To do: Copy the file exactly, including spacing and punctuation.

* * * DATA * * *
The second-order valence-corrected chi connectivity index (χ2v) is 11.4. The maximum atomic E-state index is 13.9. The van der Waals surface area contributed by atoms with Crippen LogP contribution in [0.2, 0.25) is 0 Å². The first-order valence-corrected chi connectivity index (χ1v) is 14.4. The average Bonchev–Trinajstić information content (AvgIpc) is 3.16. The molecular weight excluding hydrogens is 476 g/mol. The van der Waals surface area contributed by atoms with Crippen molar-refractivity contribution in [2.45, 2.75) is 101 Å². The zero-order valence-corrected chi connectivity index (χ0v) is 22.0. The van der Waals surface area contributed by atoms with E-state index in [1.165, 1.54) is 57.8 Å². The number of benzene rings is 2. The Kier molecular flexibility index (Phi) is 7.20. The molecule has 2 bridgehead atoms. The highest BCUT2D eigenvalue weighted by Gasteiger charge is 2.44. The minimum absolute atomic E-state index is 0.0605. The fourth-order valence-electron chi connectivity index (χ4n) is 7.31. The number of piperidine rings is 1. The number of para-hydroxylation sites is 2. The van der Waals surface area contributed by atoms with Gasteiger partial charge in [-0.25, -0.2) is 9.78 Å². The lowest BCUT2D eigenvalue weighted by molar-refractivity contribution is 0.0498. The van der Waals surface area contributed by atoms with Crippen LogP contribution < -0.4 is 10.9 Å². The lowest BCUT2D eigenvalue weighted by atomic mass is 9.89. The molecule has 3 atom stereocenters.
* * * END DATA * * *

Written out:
The second-order valence-corrected chi connectivity index (χ2v) is 11.4. The maximum atomic E-state index is 13.9. The van der Waals surface area contributed by atoms with Crippen LogP contribution in [0.2, 0.25) is 0 Å². The first-order valence-corrected chi connectivity index (χ1v) is 14.4. The average Bonchev–Trinajstić information content (AvgIpc) is 3.16. The molecular weight excluding hydrogens is 476 g/mol. The van der Waals surface area contributed by atoms with Crippen molar-refractivity contribution in [2.45, 2.75) is 101 Å². The zero-order valence-corrected chi connectivity index (χ0v) is 22.0. The van der Waals surface area contributed by atoms with E-state index in [1.165, 1.54) is 57.8 Å². The number of benzene rings is 2. The Kier molecular flexibility index (Phi) is 7.20. The molecule has 2 bridgehead atoms. The highest BCUT2D eigenvalue weighted by Gasteiger charge is 2.44. The minimum absolute atomic E-state index is 0.0605. The fourth-order valence-electron chi connectivity index (χ4n) is 7.31. The number of piperidine rings is 1. The number of para-hydroxylation sites is 2. The van der Waals surface area contributed by atoms with Gasteiger partial charge in [-0.25, -0.2) is 9.78 Å². The lowest BCUT2D eigenvalue weighted by molar-refractivity contribution is 0.0498. The van der Waals surface area contributed by atoms with Crippen LogP contribution < -0.4 is 10.9 Å². The lowest BCUT2D eigenvalue weighted by atomic mass is 9.89. The molecule has 3 atom stereocenters.